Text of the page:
Australia's exchange-traded fund (ETF) industry had a landmark year in 2020, growing 30.4% year-on-year to A$79.3bn (US$60.8 billion) in AuM, according to Morningstar figures released this morning. 

Net new flows reached A$18.7bn, the highest in five years.

ETF providers in Australia saw a higher-than-ever proportion of new inflows that came from direct individual investors, often young and entering the share market for the first time. Anecdotally, providers attribute growth to easy access and liquidity of ETFs.

According to Betashares, 83% of inflows in 2020 went to index products, 10% to active, and 7% to smart beta, indicating that investors wanted broad index exposure rather than paying for active ideas. By category, the industry saw the largest inflows into international equity products, followed by Australian equities, fixed income, commodities, and short products.

This represented something of a reversion to the equity-heavy norm: those who had previously sought fixed-income exposure were understandably put off by the exceptionally low yields available as a result of the monetary stimulus employed by central banks around the world to fight the pandemic.

Interest and Inflows into funds come at a time of maturity for the ETF market. For the first time, there was a net reduction in the number of ETFs in Australia, from 258 to 256. "This reduction may reflect maturity—all obvious gaps in the market are now full and there is no longer a need for dramatic expansion of the product set. The focus now is on getting more money into the products that already exist," according to Ken Yap, managing director.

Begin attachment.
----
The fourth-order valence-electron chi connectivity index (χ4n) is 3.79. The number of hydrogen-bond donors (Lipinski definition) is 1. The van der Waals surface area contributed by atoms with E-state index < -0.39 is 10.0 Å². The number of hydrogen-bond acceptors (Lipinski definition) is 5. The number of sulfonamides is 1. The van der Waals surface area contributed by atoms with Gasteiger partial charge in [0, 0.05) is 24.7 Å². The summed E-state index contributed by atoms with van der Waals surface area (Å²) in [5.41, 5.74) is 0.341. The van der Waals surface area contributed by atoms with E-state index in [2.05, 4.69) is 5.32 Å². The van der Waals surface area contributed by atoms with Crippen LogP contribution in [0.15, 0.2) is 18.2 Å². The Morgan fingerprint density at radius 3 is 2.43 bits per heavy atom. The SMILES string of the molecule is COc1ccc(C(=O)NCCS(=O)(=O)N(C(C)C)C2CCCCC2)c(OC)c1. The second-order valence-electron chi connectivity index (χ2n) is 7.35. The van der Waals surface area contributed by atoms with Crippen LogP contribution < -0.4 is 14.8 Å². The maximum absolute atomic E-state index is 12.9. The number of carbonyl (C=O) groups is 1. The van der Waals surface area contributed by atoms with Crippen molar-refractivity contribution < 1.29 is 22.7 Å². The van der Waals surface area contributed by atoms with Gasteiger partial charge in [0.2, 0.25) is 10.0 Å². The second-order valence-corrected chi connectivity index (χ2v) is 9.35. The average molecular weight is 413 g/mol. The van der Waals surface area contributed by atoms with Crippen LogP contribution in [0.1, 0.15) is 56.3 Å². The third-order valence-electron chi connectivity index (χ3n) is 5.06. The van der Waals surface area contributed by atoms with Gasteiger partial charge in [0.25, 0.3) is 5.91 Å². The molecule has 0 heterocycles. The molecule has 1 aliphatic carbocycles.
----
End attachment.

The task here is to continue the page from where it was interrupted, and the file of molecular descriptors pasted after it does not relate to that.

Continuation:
Nevertheless, innovation is still a key feature of the market. ETF Securities launched three new funds last year and reported solid interest in all of them. One was Fang Plus, which debuted during the pandemic, in March 2020, as was a BetaShares Australian technology product, following an Emerging Income Opportunities Active ETF in February.

BetaShares also lined up what it calls the first diversified all-growth ETF, a blend of large-, mid-, and small-cap stocks from Australia, global developed, and emerging markets. With a fee of 0.19%, it offers access to 8,000 securities on 60 exchanges.

According to ETF Securities, before the covid-19 outbreak, ETF trades accounted for about 4% of total trades on the Australian Securities Exchange. However, during the peak of the pandemic, this increased to around 10%. It appears that a flight to safety was conducted in large part through ETFs.

"The investment management industry underwent many challenges in 2020. However, it was a remarkable year for Australia's exchange-traded product sector, which has emerged resilient and recorded no issues with liquidity or redemptions," said Yap. "While there are signs that the market has matured, there is still room for innovation and some product gaps to be filled." 

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